Tom’s 60% ownership in the business is valued at $37.2 million.
Rob and Julian’s ownership in the business is valued at $12.4 million each.
They all agreed that the best way to fund a reallocation of shares is through life insurance. This type of planning would require a three-way Cross Purchase Buy Sell Agreement.
Three Way Cross Purchase Buy Sell
In the Three Way Cross Purchase Buy Sell Agreement, each of the business owners owns a life insurance policy on each other. The Three Way Cross Purchase requires 6 life insurance policies.
In this case study, Tom purchased two life insurance policies.
- Policy 1 on Rob for $6.25 million
- Policy 2 on Julian for $6.25 million
Rob purchased two life insurance policies.
- Policy 3 on Tom for $18.6 million
- Policy 4 on Julian for $6.25 million
Julian purchased two life insurance policies also.
- Policy 5 on Tom for $18.6 million
- Policy 6 on Rob for $6.25 million
Term or Permanent Life Insurance for Buy Sell Agreement
The most cost effective method for funding a Buy Sell Agreement is usually with term insurance. The owners could purchase term policies that remain in force until the anticipated retirement of each owner.
If the only function of the life insurance is to fund the Buy Sell Agreement, term policies make the most sense.
However, in our case study, Tom, Rob, and Julian decided that a permanent life insurance policy can provide some additional benefits.
While each owner is still working, the permanent life insurance policies cash value can be borrowed against to help fund business investments, or operations if they experience a downturn.
Furthermore, upon retirement, the insured’s policy will be re-assigned.
Tom will be the first to retire. Upon his retirement, Rob and Julian will each transfer ownership of the policies they own on Tom over to him.
These policies will provide tax advantaged distributions during Tom’s retirement.
Now that Tom is retired, he has no need for the in force policies he has on Julian and Rob.
The Buy Sell Agreement stipulates that Tom will in turn re-assign the policies he has on Julian and Rob over to them, and the cash value can be utilized to purchase a portion of Tom’s retiring stock, or remain in the policies to grow and help fund their own Supplemental Executive Retirement Plan.
Asymetrical Three-Way Cross Purchase Buy Sell Agreement
In this case study, Tom owns 60% of the business. So Rob and Julian have to purchase larger policies on Tom. Additionally, Tom is older than Rob and Julian, so the cost of insurance is higher. Therefore, Rob and Julian have to pay a greater sum for their policies on Tom than Tom has to pay on Rob and Julian.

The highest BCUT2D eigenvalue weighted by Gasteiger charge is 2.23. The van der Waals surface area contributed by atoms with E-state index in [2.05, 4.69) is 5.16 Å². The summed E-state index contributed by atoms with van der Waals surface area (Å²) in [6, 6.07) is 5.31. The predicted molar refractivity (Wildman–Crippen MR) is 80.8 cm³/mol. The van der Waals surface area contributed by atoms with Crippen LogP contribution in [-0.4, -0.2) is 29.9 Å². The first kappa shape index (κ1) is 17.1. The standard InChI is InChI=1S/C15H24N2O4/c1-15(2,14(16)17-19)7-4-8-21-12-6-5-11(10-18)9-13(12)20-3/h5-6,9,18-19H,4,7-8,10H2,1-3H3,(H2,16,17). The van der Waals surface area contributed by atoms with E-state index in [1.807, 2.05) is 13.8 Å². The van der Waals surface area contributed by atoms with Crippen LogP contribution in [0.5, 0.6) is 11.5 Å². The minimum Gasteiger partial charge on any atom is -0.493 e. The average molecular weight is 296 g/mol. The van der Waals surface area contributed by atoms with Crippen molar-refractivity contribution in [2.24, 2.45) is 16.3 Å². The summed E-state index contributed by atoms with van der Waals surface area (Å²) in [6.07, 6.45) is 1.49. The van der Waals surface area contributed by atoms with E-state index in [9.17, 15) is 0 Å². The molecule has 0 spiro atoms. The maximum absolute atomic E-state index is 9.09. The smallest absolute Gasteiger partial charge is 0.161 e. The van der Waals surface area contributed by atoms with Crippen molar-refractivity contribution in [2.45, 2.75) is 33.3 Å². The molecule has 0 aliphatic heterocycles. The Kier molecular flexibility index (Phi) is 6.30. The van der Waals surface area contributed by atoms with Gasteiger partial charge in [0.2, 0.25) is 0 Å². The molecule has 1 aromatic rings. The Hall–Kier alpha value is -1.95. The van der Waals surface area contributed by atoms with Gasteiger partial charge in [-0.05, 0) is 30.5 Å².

How was this reconciled?
In the event of Tom’s premature death, Rob and Julian would large tax free death benefit for a relatively small amount of total premiums.
But in the hopeful event that Tom retire’s, Rob and Julian each paid large sums of premiums over the years only to hand the ownership of the policies over to Tom, who gets to reassign beneficiaries and recieve tax advantaged distributions to supplement his retirement.
In their Buy Sell Agreement, in the event of Tom’s retirement and reassignement of policies, Tom would be legally obligated to reduce the purchase price of his shares by the amount of premiums paid into the policies.
So Rob and Julian have effectively been making installments to purchase Tom’s share in the business from the moment they initiated the Buy Sell Agreement with life insurance.
A Closer Look At Tom’s Life Insurance Policies
Below is the illustration for one of Tom’s policies (That is Rob’s the owner on Tom’s life). Tom is 55 years old when this policy went into effect. The Buy Sell Agreement was put in place so that Tom and Julian will buy Tom’s shares in the event of his retirement, or his premature death.
Tom’s share in the business is valued at $$37.2 million. Rob and Julian will purchase equal amounts of Tom’s shares….$18.6 million each.
On day one the contract is in force, Rob and Julian each have access to $18.6 million tax free to purchase Tom’s shares from his family in the event of a premature death.
Tom is planned to retire from the business at age 70.
Rob and Julian have identical policies on Tom’s life, each paying $500,000 in premiums each year. By the time Tom retires at age 70, both Rob and Julian will have contributed $8 million each.
Their Buy Sell Agreement stated that each year they contribute $500,000 to Tom’s policies, Rob and Julian’s ownership percentage in the company increases by that amount. By the time Tom retires, each will have increased their ownership in the company by $8,000,000 (the total amount of premium contributed).
This accumualation strategy works well for Rob and Julian as the assumption is the value of the business will contiune to increase each year by approximately 10%. This allows them to begin accumulating more ownership at lower values.
Once Tom has retired and the policies Rob and Julian own on him are transfered to his ownership, Tom will be able to withdraw approximately $926,059 each year from each policy in tax free distributions.